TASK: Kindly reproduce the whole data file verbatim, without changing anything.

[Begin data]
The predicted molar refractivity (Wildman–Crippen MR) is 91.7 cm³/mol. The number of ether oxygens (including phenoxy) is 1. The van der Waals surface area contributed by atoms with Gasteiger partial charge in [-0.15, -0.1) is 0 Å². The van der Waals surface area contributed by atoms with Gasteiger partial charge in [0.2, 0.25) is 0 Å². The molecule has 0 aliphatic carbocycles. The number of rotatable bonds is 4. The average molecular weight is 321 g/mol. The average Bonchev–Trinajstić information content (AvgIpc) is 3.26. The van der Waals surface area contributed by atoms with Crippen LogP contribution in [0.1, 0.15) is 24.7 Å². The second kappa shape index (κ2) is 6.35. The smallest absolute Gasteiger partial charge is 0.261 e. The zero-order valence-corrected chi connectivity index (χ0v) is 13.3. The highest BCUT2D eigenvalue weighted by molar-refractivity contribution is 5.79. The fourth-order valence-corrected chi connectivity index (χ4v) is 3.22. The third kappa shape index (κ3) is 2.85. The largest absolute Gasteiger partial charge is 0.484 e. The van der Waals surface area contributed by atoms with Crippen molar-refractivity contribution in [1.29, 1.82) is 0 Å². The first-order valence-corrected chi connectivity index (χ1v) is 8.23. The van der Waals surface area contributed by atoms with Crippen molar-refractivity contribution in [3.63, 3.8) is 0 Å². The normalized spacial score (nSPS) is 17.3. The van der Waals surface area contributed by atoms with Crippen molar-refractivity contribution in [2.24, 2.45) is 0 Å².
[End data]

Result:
The predicted molar refractivity (Wildman–Crippen MR) is 91.7 cm³/mol. The number of ether oxygens (including phenoxy) is 1. The van der Waals surface area contributed by atoms with Gasteiger partial charge in [-0.15, -0.1) is 0 Å². The van der Waals surface area contributed by atoms with Gasteiger partial charge in [0.2, 0.25) is 0 Å². The molecule has 0 aliphatic carbocycles. The number of rotatable bonds is 4. The average molecular weight is 321 g/mol. The average Bonchev–Trinajstić information content (AvgIpc) is 3.26. The van der Waals surface area contributed by atoms with Crippen LogP contribution in [0.1, 0.15) is 24.7 Å². The second kappa shape index (κ2) is 6.35. The smallest absolute Gasteiger partial charge is 0.261 e. The zero-order valence-corrected chi connectivity index (χ0v) is 13.3. The highest BCUT2D eigenvalue weighted by molar-refractivity contribution is 5.79. The fourth-order valence-corrected chi connectivity index (χ4v) is 3.22. The third kappa shape index (κ3) is 2.85. The largest absolute Gasteiger partial charge is 0.484 e. The van der Waals surface area contributed by atoms with Crippen molar-refractivity contribution in [1.29, 1.82) is 0 Å². The first-order valence-corrected chi connectivity index (χ1v) is 8.23. The van der Waals surface area contributed by atoms with Crippen molar-refractivity contribution in [3.63, 3.8) is 0 Å². The normalized spacial score (nSPS) is 17.3. The van der Waals surface area contributed by atoms with Crippen molar-refractivity contribution in [2.24, 2.45) is 0 Å².